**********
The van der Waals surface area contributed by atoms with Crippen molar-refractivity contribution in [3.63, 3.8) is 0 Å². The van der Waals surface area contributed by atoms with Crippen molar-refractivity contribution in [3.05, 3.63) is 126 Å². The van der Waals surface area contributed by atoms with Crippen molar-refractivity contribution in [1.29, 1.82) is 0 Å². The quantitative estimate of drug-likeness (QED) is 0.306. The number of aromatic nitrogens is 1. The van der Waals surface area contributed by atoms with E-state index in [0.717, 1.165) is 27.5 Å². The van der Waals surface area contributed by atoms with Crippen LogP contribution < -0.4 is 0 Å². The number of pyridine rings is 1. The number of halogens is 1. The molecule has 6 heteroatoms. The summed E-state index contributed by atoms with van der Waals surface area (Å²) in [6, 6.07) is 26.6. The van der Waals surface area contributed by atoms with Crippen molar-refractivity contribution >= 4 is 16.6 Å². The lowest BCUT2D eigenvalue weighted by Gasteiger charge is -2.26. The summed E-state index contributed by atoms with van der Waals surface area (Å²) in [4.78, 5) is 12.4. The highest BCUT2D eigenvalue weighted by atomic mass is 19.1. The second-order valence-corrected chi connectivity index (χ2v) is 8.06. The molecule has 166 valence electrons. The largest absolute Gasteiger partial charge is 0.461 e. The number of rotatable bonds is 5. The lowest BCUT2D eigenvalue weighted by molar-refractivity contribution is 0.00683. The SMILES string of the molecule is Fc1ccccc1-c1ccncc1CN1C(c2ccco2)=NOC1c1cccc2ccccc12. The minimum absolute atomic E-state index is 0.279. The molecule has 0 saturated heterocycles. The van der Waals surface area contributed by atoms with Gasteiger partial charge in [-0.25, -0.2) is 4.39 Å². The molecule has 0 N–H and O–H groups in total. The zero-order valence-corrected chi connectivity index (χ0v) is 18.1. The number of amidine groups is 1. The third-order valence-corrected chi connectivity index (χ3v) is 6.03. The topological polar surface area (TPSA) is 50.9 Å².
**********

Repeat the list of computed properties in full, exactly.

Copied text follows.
The van der Waals surface area contributed by atoms with Crippen molar-refractivity contribution in [3.63, 3.8) is 0 Å². The van der Waals surface area contributed by atoms with Crippen molar-refractivity contribution in [3.05, 3.63) is 126 Å². The van der Waals surface area contributed by atoms with Crippen molar-refractivity contribution in [1.29, 1.82) is 0 Å². The quantitative estimate of drug-likeness (QED) is 0.306. The number of aromatic nitrogens is 1. The van der Waals surface area contributed by atoms with E-state index in [0.717, 1.165) is 27.5 Å². The van der Waals surface area contributed by atoms with Crippen LogP contribution < -0.4 is 0 Å². The number of pyridine rings is 1. The number of halogens is 1. The molecule has 6 heteroatoms. The summed E-state index contributed by atoms with van der Waals surface area (Å²) in [6, 6.07) is 26.6. The van der Waals surface area contributed by atoms with Crippen molar-refractivity contribution >= 4 is 16.6 Å². The lowest BCUT2D eigenvalue weighted by Gasteiger charge is -2.26. The summed E-state index contributed by atoms with van der Waals surface area (Å²) in [4.78, 5) is 12.4. The highest BCUT2D eigenvalue weighted by atomic mass is 19.1. The second-order valence-corrected chi connectivity index (χ2v) is 8.06. The molecule has 166 valence electrons. The largest absolute Gasteiger partial charge is 0.461 e. The number of rotatable bonds is 5. The lowest BCUT2D eigenvalue weighted by molar-refractivity contribution is 0.00683. The SMILES string of the molecule is Fc1ccccc1-c1ccncc1CN1C(c2ccco2)=NOC1c1cccc2ccccc12. The minimum absolute atomic E-state index is 0.279. The molecule has 0 saturated heterocycles. The van der Waals surface area contributed by atoms with Gasteiger partial charge in [-0.25, -0.2) is 4.39 Å². The molecule has 0 N–H and O–H groups in total. The zero-order valence-corrected chi connectivity index (χ0v) is 18.1. The number of amidine groups is 1. The third-order valence-corrected chi connectivity index (χ3v) is 6.03. The topological polar surface area (TPSA) is 50.9 Å².